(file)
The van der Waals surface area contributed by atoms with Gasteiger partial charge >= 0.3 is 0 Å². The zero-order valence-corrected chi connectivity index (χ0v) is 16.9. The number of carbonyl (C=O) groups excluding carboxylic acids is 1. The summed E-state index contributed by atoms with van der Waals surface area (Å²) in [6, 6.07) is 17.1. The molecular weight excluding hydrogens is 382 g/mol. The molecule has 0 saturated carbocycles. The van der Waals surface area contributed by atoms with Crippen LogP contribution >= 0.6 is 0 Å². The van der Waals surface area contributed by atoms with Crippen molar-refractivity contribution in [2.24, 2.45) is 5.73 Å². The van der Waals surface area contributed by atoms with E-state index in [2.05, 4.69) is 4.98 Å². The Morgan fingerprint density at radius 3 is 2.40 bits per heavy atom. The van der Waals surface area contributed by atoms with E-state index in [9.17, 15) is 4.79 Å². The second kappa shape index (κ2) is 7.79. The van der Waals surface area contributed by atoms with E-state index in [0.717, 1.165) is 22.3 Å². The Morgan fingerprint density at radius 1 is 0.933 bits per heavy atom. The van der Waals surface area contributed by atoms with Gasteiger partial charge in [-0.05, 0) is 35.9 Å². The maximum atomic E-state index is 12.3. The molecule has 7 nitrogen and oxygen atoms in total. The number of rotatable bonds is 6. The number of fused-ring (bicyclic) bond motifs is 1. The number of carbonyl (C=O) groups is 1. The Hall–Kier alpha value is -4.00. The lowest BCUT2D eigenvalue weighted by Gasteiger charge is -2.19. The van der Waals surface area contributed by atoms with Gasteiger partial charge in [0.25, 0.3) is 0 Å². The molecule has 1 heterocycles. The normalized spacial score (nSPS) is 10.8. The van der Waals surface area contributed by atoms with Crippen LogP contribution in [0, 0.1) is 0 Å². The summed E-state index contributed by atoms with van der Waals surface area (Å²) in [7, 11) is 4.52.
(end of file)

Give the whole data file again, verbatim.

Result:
The van der Waals surface area contributed by atoms with Gasteiger partial charge >= 0.3 is 0 Å². The zero-order valence-corrected chi connectivity index (χ0v) is 16.9. The number of carbonyl (C=O) groups excluding carboxylic acids is 1. The summed E-state index contributed by atoms with van der Waals surface area (Å²) in [6, 6.07) is 17.1. The molecular weight excluding hydrogens is 382 g/mol. The molecule has 0 saturated carbocycles. The van der Waals surface area contributed by atoms with Crippen LogP contribution >= 0.6 is 0 Å². The van der Waals surface area contributed by atoms with Crippen molar-refractivity contribution in [2.24, 2.45) is 5.73 Å². The van der Waals surface area contributed by atoms with E-state index in [2.05, 4.69) is 4.98 Å². The Morgan fingerprint density at radius 3 is 2.40 bits per heavy atom. The van der Waals surface area contributed by atoms with E-state index in [9.17, 15) is 4.79 Å². The second kappa shape index (κ2) is 7.79. The van der Waals surface area contributed by atoms with E-state index in [0.717, 1.165) is 22.3 Å². The Morgan fingerprint density at radius 1 is 0.933 bits per heavy atom. The van der Waals surface area contributed by atoms with Gasteiger partial charge in [-0.05, 0) is 35.9 Å². The maximum atomic E-state index is 12.3. The molecule has 7 nitrogen and oxygen atoms in total. The number of rotatable bonds is 6. The number of fused-ring (bicyclic) bond motifs is 1. The number of carbonyl (C=O) groups is 1. The Hall–Kier alpha value is -4.00. The lowest BCUT2D eigenvalue weighted by Gasteiger charge is -2.19. The van der Waals surface area contributed by atoms with Gasteiger partial charge in [0.25, 0.3) is 0 Å². The molecule has 1 heterocycles. The normalized spacial score (nSPS) is 10.8. The van der Waals surface area contributed by atoms with Crippen LogP contribution in [0, 0.1) is 0 Å². The summed E-state index contributed by atoms with van der Waals surface area (Å²) in [7, 11) is 4.52.